VRF Route Leaking with MP-BGP: routing control for AWS transit VPC

VRF Route Leaking with MP-BGP: routing control for AWS transit VPC

The AWS transit VPC, which adopts a hub-spoke architecture to traverse traffic between other VPCs and on-premises, uses BGP as dynamic routing. VRF route leaking with MP-BGP comes handy to manipulate traffic segmentation.

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Introduction

This article describes a lab design and configuration to demonstrate VRF route leaking with multi-protocol (MP) BGP.

VRF route leaking is important to segment routing and precisely control traffic flow.

The AWS transit VPC, which adopts a hub-spoke architecture to traverse traffic between other VPCs and on-premises, uses BGP as dynamic routing. VRF route leaking with MP-BGP comes handy to manipulate traffic segmentation. The AWS transit VPC Cloud Formation template provides any-to-any VPC routing only, which may be inadequate to meet Production requirements.

AWS Transit VPC

AWS Transit VPC includes a pair of routers/firewalls as routing hub.All other VPCs connect to the transit routers/firewalls via AWS site-to-site VPN tunnels, which is established using AWS Virtual Private Gateway and Customer Gateway (Figure: AWS Transit VPC).

Reference: https://docs.aws.amazon.com/whitepapers/latest/aws-vpc-connectivity-options/transit-vpc.html

AWS Transit VPC

The above figure depicts an AWS Transit VPC desgin. Gateway VPC and Shared VPC provision common services to Spoke1 and Spoke2 VPCs. Spoke1 and Spoke2 shall communicate with Gateway and Shared VPCs, but shall not communicate with each other.

Each AWS VPC tunnels to a dedicated VRF on the Cisco Cloud Services Router (CSR), provisioned in the Transit VPC. It is for traffic control to avoid any-to-any VPC routing.

Please note, Spoke1 and Spoke2 have the same BGP AS number. It will not cause any issue in the current design. There is no requirement for Spoke1 and Spoke2 to communicate with each other. Therefore, AS path 65100-65535-65100 will not be required; BGP loop prevention does not come into play in this case.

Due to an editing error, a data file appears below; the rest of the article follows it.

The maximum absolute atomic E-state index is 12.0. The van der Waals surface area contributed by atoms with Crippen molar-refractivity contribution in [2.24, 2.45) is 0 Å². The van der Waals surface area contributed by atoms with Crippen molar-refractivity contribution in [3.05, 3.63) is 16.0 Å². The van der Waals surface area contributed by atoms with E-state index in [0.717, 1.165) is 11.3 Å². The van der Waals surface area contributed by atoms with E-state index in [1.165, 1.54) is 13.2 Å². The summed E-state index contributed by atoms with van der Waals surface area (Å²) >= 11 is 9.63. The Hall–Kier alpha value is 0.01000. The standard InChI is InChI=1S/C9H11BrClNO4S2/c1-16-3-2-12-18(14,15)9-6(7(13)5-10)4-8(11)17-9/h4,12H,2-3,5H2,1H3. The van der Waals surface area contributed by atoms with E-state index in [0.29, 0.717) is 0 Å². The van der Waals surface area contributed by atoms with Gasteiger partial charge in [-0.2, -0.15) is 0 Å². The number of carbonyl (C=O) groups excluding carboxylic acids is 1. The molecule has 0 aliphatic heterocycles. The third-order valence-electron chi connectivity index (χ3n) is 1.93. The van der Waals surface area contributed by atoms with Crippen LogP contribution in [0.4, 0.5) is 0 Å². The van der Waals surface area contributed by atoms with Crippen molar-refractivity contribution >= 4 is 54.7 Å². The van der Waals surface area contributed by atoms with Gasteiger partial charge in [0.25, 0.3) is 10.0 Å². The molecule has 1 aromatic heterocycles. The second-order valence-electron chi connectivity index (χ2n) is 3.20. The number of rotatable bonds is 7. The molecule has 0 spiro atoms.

Lab Design

A GNS3 lab is deployed to simulate the AWS Transit VPC. Hub router uses Cisco 7200 router image; while the spoke routers use Cisco 3725 router image. Shall CSR1000v routers be required, please see my previous article on deploying CSR1000v on GNS3.

GNS3 lab VRF route leaking with MP-BGP

Hub router has 4 VRFs configured as below:

Hub router VRF configuration

Each VRF forms BGP peering with its corresponding router. Each spoke router has loopback1 configured with a unique IP. So that we can verify later whether Spoke1 can only communicate with Lo1 interfaces of Gateway and Shared, but not Lo1 of Spoke2. Gateway and Shared shall be able to communicate with the Lo1 interfaces of Spoke1 and Spoke2 and with each other’s Lo1.

The MP-BGP configuration on the Hub router is below.

VRF Route Leaking Design

The diagram below describes the VRF route leaking in the current design.

VRF route leaking design
  • All VRFs export their own routes to a route bucket 65535:9999 – no VRF with the RD required;
  • Only Gateway and Shared VRF import the collected routes from the bucket 65535:9999. In this case, only Gateway and Shared VRF know all routes including Gateway, Shared, Spoke1 and Spoke2;
  • Gateway and Shared export their own routes to individual route buckets, 65535:99 and 65535:2 respectively; and
  • Spoke1 and Spoke2 import the Gateway and Shared routes, 65535:99 and 65535:2 respectively. So that Spoke 1 and 2 can communicate with Gateway and Shared, but not with each other.

Please note, it is also possible to export both Gateway and Shared routes to a common bucket (e.g 65535:9998), and Spoke1 and Spoke2 to import the collected routes from the bucket (e.g. 65535:9998). Route leaking design shall be based upon actual requirements. The current design of exporting and importing Gateway and Shared routes respectively allows the flexibility of fine control if certain spoke only requires the communication with either Gateway or Shared, not both. If not such a requirement, then a common bucket for Gateway and Shared promotes configuration simplicity.

The VRF configuration on the Hub router is below:

Following is the MP-BGP configuration on the Hub router:

Verification

Spoke1 can communicate with Gateway and Shared, but not Spoke2:

Verification – Spoke 1

Spoke2 can communicate with Gateway and Shared, but not Spoke1:

Verification – Spoke2

Gateway can communicate with Spoke1, Spoke2 and Shared.

Verification – Gateway

Shared can communicate with Spoke1, Spoke2 and Gateway.

Verification – Shared

Following screenshot shows the Hub BGP routes in each VRF:

Verification – Hub BGP routes in each VRF

Configuration Details

This section includes the complete configuration on each router.

Hub Configuration

Gateway Configuration

Shared Configuration

Spoke1 Configuration

Spoke2 Configuration

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